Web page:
Lot 1029
  • 1029

Wang Huaiqing

Estimate
8,000,000 - 12,000,000 HKD
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Description

  • Wang Huaiqing
  • Chairs in the Mirror
  • signed in Chinese and dated 93
  • oil on canvas

Provenance

Important Private Asian Collection 

Exhibited

Seattle, Seattle Art Museum, Wang Huaiqing- A Painter’s Painter in Contemporary China, 18 November 2012 - 10 April 2011, p. 137

Literature

Chinese Oil Painting in the 20th Century Vol II-2, Beijing Publishing House, Beijing, 2000, p. 532
Works of Wang Huaiqing, Wang Huaiqing, Beijing, 2004, p. 49
Wang Huaiqing: A Painter’s Painter in Contemporary China, Ediciones Polígrafa, Barcelona, 2010, pp. 41, 137

Condition

This work is in overall very good condition. There is no apparent inpainting under UV light examination.
"In response to your inquiry, we are pleased to provide you with a general report of the condition of the property described above. Since we are not professional conservators or restorers, we urge you to consult with a restorer or conservator of your choice who will be better able to provide a detailed, professional report. Prospective buyers should inspect each lot to satisfy themselves as to condition and must understand that any statement made by Sotheby's is merely a subjective, qualified opinion. Prospective buyers should also refer to any Important Notices regarding this sale, which are printed in the Sale Catalogue.
NOTWITHSTANDING THIS REPORT OR ANY DISCUSSIONS CONCERNING A LOT, ALL LOTS ARE OFFERED AND SOLD AS IS" IN ACCORDANCE WITH THE CONDITIONS OF BUSINESS PRINTED IN THE SALE CATALOGUE."

Catalogue Note

A Majestic Triad

Wang Huaiqing, Chairs in the Mirror

Wang Huaiqing’s half-representationalism began with his travels to the Jiangnan area of China in 1985. Initially his focus was given to the indoor spaces and pillars, but with Two Chairs in 1989, the artist began to converge his attention upon antique furniture. Aura of the Great Ming, which the artist completed in 1991, essentially established the intimate bond between his half-representational renderings with the subject of antique furniture. Chairs were the launching point, as well as the nucleus of the artist’s message. Following the depiction of a single chair in Aura of the Great Ming, the artist went on to paint Wordless Encounter, a work featuring two chairs, and then finally, the lot that is being offered at this sale, Chairs in the Mirror (Lot 1029). With the increasing number of chairs, the artist probes the beauty of the dislocation of objects, the beauty in the deconstruction and reconstruction of objects, and the beauty of one object viewed from different perspectives. In this way, the complexity and difficulty of the artist’s works reached new heights, each a testament to the growing maturity of the artist’s half-representational language.

The Chair: A Totem of Authority

Three chairs appear in Chairs in the Mirror, and as the title illuminates, these three representations are in fact the reflections of a single chair from different angles. Previous to this one, Wang Huaiqing’s paintings with furniture depicted only one piece of furniture from a single angle. But in this work, the artist strives to breach the limits of the naked eye, while displaying multiple perspectives of a single object. In Aura of the Great Ming, Wordless Encounter, and Chairs in the Mirror, Wang Huaiqing has chosen to use the Ming-style official’s hat armchair. This chair can be seen in the painting The Yongzheng Emperor’s Amusements of the Twelve Months: the Tenth Month, belonging to the collection at the Taiwan National Palace Museum, which depicts the emperor dressed in traditional Chinese garb and sitting in a Southern Official’s Hat Armchair.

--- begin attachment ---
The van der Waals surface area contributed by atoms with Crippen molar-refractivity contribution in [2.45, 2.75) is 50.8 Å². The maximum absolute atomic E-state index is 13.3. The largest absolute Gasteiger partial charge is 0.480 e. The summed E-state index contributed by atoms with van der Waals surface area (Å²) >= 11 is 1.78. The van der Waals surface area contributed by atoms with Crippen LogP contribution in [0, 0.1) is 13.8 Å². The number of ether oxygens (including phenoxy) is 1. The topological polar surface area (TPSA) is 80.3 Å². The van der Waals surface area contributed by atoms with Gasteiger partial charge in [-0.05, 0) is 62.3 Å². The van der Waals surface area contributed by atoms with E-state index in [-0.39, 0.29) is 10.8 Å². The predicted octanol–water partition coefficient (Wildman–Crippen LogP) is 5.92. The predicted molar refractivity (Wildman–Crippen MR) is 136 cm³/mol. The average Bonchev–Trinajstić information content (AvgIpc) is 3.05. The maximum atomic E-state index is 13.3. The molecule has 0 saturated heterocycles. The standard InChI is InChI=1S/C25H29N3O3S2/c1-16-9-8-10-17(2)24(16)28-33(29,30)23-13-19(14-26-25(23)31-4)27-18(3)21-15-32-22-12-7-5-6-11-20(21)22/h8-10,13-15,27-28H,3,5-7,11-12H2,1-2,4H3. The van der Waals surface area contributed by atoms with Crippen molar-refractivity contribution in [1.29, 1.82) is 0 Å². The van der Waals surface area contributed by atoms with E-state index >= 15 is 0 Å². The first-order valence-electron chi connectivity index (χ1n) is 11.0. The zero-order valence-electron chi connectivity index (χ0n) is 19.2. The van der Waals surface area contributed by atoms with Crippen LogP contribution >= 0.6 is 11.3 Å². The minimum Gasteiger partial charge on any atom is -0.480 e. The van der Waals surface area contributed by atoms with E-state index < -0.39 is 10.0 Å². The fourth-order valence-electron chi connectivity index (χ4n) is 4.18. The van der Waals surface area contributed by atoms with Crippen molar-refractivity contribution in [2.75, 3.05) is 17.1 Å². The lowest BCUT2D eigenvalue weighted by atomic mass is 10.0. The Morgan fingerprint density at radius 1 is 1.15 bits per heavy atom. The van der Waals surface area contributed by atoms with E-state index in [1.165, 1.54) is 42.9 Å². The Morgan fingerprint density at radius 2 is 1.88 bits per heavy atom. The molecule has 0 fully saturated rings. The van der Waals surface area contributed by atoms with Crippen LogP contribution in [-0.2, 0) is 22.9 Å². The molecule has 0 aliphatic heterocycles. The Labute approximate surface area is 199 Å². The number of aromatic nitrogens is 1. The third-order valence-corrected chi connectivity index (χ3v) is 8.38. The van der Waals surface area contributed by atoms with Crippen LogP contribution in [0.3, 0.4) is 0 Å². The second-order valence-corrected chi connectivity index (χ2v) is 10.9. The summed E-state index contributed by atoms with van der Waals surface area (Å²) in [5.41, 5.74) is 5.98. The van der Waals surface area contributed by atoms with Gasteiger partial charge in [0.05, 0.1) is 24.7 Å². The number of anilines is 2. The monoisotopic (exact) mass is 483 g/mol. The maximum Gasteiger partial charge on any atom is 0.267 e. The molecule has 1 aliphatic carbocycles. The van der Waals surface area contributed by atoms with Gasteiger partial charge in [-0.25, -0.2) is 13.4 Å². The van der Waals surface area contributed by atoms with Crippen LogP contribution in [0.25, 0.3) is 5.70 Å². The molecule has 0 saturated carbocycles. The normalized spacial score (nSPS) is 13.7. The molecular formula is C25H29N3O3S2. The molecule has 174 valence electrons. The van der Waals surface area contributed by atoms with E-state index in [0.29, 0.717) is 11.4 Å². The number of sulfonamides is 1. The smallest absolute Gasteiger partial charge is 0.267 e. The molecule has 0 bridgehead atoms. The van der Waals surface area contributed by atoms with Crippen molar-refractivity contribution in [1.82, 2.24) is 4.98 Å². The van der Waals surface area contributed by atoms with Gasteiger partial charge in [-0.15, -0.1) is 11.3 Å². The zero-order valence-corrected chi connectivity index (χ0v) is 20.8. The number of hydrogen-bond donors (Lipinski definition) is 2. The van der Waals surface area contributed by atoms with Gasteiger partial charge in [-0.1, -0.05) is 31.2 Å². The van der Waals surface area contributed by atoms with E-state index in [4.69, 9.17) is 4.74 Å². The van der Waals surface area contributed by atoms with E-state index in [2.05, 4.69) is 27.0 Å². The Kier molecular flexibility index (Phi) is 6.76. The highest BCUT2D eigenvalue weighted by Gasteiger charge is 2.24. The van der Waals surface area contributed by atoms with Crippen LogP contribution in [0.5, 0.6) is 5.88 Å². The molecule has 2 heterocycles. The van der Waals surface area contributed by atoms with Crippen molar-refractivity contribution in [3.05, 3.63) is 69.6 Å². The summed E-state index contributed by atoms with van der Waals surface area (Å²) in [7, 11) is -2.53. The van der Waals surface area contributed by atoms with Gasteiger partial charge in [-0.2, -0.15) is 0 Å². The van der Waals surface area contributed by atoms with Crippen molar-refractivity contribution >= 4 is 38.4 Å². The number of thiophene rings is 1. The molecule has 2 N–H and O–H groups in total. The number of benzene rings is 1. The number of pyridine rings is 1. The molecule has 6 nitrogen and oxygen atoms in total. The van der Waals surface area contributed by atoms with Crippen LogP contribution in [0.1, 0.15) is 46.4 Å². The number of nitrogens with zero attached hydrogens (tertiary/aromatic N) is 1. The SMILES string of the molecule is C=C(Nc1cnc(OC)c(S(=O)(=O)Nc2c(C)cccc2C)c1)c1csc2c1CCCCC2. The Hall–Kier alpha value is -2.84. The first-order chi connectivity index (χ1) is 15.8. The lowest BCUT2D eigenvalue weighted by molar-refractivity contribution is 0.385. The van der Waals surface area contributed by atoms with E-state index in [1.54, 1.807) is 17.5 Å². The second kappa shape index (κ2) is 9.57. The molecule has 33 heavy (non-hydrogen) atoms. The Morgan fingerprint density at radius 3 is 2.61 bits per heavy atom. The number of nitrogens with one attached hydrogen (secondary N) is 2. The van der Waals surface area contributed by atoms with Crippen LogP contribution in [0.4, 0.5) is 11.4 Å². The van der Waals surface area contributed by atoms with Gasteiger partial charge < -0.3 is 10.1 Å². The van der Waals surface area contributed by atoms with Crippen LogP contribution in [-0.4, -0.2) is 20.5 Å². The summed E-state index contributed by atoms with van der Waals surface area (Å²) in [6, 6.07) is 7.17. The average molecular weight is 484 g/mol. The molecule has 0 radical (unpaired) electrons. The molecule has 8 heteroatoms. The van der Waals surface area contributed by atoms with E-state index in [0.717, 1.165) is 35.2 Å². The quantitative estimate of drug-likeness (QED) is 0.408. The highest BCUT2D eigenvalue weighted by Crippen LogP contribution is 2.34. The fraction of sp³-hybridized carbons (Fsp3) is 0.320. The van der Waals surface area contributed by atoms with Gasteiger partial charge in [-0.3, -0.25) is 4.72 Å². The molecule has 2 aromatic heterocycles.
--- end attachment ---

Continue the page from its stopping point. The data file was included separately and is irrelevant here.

Josh Yiu, Former Associate Curator of Chinese Art at Seattle Art Museum’s Foster Foundation and current Deputy Director of Art Museum of the Chinese University of Hong Kong, further elaborates, “This type of chair points to a patriarchal civilization.” In the symbiotics of Chinese culture, then, whether from the imperial court to the commoners, the chair is a symbol for power. Wang Huaiqing had a predilection for the Song and Ming styles, and in Chairs in the Mirror, he chooses a richly refined official’s hat armchair, elegant yet unattenuated in its majesty, and points a subtle finger at the notions of civilization and power.

A Surface Fractured Into Lines 

Wang Huaiqing has described his own creative process as one in which interest and passion precede theory, and looking back, one can discern an orderly trajectory of his progression. If Aura of the Great Ming and Wordless Encounter belonged to Wang Huaiqing’s half-representational ‘Constructionism’ period, Chairs in the Mirror, complicated by its philosophical and cultural imperatives, turns deeper into a second stage: ‘reconstruction’. In this stage, the form of the chair is gradually restored, the surfaces and lines come into focus, Wang Huaiqing’s lines wielded as both real and abstract weapons, the object’s form re-emerging as a kind of abstract composition. The art world’s steady stop at half-representationalism can be attributed to the solid foundation of the concrete structures of realist architecture and craftsmanship supporting the abstract composition. The slanting ivory lines in the background exist in an “ambiguous space” that accounts for the ever-evolving time and space, the white colour bringing light to the canvas while lending a sense of completion to the black-white-grey colour palate. Finally, the regularity of the lines creates a sense of musicality and style.